Your Social Skills Take a Turn for the Better
Little or less sleep leaves people feeling more irritated and more prone to having arguments with others. Short temper, feelings of irritability, and anxiety are all heightened if you fail to get enough sleep. All this leads to lesser productivity. You might mess up that big promotion that was heading your way as sleep deprivation leads to misunderstandings with those around you.
On the bright side, being adequately rested leads to a calmer demeanor. A person with a rested mind can gather their thoughts and reassess their relationship with their colleagues and loved ones clearly. Individuals who have had enough sleep feel more optimistic and tend to be more patient in dealing with people.
Increases the Likelihood of a Safer Commute
Roughly 60% of the older drivers claim to have driven their cars in a drowsy state and more than 30% say that they have actually fallen asleep behind the wheel. This can be as dangerous (or even more dangerous) than driving drunk!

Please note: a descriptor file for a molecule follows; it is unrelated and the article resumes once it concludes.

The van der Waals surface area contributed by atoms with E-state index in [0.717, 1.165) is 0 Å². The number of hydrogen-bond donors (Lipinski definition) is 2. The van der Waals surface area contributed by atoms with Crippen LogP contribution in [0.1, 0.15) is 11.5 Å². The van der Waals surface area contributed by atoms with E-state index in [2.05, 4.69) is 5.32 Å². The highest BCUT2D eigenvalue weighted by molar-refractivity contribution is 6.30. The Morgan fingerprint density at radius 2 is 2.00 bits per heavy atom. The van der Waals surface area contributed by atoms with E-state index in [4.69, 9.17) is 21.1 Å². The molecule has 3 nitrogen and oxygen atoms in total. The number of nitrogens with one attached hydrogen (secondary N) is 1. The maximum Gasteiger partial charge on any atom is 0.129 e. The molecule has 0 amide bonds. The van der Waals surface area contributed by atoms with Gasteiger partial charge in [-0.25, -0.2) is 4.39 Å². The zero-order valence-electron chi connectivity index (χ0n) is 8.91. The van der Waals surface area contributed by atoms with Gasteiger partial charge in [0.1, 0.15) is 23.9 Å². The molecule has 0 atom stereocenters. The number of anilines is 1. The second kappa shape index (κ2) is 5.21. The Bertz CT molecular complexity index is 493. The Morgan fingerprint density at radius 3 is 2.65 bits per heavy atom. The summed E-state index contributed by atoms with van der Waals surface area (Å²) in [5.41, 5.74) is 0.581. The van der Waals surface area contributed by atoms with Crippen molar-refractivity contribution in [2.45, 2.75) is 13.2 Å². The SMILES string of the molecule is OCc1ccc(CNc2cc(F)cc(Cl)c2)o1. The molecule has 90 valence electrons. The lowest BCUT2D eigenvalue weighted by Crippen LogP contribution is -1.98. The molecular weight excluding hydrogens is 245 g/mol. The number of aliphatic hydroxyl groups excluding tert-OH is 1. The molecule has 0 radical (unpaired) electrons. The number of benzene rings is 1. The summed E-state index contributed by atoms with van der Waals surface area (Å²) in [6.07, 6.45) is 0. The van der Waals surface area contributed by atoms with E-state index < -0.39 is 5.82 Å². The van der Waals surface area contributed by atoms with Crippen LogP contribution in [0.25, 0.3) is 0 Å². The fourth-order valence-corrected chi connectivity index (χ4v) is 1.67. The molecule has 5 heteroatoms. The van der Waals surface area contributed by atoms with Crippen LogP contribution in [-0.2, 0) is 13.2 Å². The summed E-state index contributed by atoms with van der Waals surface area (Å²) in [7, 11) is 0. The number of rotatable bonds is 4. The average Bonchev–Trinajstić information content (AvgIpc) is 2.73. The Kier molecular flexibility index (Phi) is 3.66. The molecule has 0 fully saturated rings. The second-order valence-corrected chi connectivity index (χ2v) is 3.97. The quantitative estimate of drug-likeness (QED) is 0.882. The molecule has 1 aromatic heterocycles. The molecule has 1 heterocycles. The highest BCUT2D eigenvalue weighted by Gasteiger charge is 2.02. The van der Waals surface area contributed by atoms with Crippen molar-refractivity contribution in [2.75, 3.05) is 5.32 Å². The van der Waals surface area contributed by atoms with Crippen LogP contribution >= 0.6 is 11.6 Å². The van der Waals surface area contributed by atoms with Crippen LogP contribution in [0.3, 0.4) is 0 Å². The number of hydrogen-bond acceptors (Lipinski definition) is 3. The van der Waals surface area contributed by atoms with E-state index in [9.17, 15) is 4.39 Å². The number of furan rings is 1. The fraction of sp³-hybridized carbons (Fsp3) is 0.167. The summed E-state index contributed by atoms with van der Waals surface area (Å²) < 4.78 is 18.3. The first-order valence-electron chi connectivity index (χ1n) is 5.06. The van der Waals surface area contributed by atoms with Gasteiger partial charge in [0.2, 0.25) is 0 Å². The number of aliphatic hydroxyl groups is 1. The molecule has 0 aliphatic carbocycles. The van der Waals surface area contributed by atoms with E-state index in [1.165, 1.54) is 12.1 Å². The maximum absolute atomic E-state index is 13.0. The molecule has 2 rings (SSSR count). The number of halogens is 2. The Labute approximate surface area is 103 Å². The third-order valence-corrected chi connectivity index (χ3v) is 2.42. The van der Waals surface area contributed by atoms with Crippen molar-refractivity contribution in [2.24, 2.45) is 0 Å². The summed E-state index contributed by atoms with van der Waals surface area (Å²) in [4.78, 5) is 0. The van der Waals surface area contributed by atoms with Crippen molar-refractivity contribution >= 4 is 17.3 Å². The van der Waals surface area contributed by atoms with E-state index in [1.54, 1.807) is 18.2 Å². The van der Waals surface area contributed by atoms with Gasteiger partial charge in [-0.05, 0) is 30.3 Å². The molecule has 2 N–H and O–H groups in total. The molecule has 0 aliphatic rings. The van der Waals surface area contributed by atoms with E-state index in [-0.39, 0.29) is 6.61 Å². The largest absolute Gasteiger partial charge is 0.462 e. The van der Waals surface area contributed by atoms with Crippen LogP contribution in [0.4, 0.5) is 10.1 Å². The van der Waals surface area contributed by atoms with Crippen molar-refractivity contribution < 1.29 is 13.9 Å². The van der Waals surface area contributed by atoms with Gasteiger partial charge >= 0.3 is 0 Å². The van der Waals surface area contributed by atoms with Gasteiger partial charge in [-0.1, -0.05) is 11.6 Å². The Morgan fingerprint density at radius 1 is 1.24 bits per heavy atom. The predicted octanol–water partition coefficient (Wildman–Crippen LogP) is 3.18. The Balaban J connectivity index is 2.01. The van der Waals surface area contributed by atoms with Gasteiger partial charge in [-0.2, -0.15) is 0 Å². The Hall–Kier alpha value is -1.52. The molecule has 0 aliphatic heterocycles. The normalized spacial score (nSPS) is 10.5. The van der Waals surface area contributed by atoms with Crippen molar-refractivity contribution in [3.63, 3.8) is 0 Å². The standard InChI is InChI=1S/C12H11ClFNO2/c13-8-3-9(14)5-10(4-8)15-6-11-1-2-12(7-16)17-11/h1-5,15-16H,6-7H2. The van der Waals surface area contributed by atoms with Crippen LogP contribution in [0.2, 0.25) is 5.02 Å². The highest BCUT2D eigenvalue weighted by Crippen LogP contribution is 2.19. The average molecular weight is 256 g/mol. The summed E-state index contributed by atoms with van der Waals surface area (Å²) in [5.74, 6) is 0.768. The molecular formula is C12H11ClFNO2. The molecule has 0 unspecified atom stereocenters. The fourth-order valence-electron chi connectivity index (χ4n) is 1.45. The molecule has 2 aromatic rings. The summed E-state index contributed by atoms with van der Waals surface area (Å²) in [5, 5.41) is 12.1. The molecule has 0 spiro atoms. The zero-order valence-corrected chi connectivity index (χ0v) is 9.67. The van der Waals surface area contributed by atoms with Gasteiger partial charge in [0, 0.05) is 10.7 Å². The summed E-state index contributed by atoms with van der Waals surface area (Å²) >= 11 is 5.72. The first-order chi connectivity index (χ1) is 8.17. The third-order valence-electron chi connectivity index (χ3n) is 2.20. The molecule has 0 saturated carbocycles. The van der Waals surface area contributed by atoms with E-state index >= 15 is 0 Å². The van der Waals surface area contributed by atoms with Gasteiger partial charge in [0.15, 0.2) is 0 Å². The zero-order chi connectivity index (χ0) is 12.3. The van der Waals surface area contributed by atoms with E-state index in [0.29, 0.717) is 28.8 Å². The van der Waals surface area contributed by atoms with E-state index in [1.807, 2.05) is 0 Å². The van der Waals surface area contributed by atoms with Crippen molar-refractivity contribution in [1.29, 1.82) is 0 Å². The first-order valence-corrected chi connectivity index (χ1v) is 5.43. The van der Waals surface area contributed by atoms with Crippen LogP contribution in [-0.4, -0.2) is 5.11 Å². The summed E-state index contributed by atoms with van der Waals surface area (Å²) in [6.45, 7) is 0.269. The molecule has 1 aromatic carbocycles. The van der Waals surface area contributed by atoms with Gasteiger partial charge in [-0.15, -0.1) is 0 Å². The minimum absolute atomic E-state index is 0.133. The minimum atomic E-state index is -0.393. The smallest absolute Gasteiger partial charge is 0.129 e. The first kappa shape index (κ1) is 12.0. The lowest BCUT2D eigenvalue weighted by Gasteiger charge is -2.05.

It is scary when you realize that sleep deprivation increases the chances of a road accident due to the driver being in a less alert state. Given the statistics by government agencies and foundations, people who sleep six hours are twice as likely to cause road accidents relative to those who sleep for eight hours or more. And the picture gets even grimmer if an individual sleeps for less than five hours; then, the risk of an accident increases by five times!
Your Productivity at Work Will Increase